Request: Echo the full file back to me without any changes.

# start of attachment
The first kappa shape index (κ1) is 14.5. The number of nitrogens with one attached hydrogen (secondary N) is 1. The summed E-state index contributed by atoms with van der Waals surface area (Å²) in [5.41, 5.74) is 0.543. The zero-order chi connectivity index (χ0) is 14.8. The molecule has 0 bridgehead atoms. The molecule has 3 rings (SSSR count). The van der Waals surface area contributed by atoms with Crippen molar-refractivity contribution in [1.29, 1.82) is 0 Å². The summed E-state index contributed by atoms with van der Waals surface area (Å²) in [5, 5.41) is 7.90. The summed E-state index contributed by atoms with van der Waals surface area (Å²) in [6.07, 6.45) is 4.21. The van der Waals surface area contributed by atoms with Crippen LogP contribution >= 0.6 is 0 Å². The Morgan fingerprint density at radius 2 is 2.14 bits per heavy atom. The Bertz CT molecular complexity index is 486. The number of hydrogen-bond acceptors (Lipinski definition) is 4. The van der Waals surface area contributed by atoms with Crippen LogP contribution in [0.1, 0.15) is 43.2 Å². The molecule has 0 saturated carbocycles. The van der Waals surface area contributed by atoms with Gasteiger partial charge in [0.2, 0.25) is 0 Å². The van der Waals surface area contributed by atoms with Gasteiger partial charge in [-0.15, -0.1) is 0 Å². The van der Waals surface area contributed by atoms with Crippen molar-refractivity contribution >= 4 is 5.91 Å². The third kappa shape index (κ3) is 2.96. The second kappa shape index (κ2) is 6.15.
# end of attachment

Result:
The first kappa shape index (κ1) is 14.5. The number of nitrogens with one attached hydrogen (secondary N) is 1. The summed E-state index contributed by atoms with van der Waals surface area (Å²) in [5.41, 5.74) is 0.543. The zero-order chi connectivity index (χ0) is 14.8. The molecule has 0 bridgehead atoms. The molecule has 3 rings (SSSR count). The van der Waals surface area contributed by atoms with Crippen molar-refractivity contribution in [1.29, 1.82) is 0 Å². The summed E-state index contributed by atoms with van der Waals surface area (Å²) in [5, 5.41) is 7.90. The summed E-state index contributed by atoms with van der Waals surface area (Å²) in [6.07, 6.45) is 4.21. The van der Waals surface area contributed by atoms with Crippen LogP contribution >= 0.6 is 0 Å². The Morgan fingerprint density at radius 2 is 2.14 bits per heavy atom. The Bertz CT molecular complexity index is 486. The number of hydrogen-bond acceptors (Lipinski definition) is 4. The van der Waals surface area contributed by atoms with Crippen LogP contribution in [0.1, 0.15) is 43.2 Å². The molecule has 0 saturated carbocycles. The van der Waals surface area contributed by atoms with Gasteiger partial charge in [0.2, 0.25) is 0 Å². The van der Waals surface area contributed by atoms with Gasteiger partial charge in [-0.15, -0.1) is 0 Å². The van der Waals surface area contributed by atoms with Crippen molar-refractivity contribution >= 4 is 5.91 Å². The third kappa shape index (κ3) is 2.96. The second kappa shape index (κ2) is 6.15.